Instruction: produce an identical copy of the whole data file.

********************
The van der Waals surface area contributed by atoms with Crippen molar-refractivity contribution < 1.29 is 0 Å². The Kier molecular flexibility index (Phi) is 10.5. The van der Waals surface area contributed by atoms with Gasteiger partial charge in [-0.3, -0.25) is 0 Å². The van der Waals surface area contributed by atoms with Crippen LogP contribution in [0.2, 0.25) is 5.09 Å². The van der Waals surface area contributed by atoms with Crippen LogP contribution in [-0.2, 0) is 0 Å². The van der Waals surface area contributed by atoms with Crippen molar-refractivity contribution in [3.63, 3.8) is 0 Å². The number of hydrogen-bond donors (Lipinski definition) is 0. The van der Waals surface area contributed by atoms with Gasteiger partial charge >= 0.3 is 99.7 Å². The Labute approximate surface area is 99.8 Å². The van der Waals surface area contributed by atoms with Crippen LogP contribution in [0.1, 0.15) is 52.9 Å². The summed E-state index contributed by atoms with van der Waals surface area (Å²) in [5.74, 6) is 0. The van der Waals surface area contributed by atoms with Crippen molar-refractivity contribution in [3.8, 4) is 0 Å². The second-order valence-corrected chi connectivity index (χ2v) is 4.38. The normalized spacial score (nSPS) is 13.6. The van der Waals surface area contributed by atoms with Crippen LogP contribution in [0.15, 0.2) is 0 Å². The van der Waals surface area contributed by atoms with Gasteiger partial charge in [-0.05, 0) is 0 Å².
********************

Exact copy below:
The van der Waals surface area contributed by atoms with Crippen molar-refractivity contribution < 1.29 is 0 Å². The Kier molecular flexibility index (Phi) is 10.5. The van der Waals surface area contributed by atoms with Gasteiger partial charge in [-0.3, -0.25) is 0 Å². The van der Waals surface area contributed by atoms with Crippen LogP contribution in [0.2, 0.25) is 5.09 Å². The van der Waals surface area contributed by atoms with Crippen LogP contribution in [-0.2, 0) is 0 Å². The van der Waals surface area contributed by atoms with Crippen molar-refractivity contribution in [3.63, 3.8) is 0 Å². The number of hydrogen-bond donors (Lipinski definition) is 0. The van der Waals surface area contributed by atoms with Gasteiger partial charge >= 0.3 is 99.7 Å². The Labute approximate surface area is 99.8 Å². The van der Waals surface area contributed by atoms with Crippen LogP contribution in [0.1, 0.15) is 52.9 Å². The summed E-state index contributed by atoms with van der Waals surface area (Å²) in [5.74, 6) is 0. The van der Waals surface area contributed by atoms with Crippen molar-refractivity contribution in [3.8, 4) is 0 Å². The second-order valence-corrected chi connectivity index (χ2v) is 4.38. The normalized spacial score (nSPS) is 13.6. The van der Waals surface area contributed by atoms with Crippen LogP contribution in [0.15, 0.2) is 0 Å². The van der Waals surface area contributed by atoms with Gasteiger partial charge in [-0.05, 0) is 0 Å².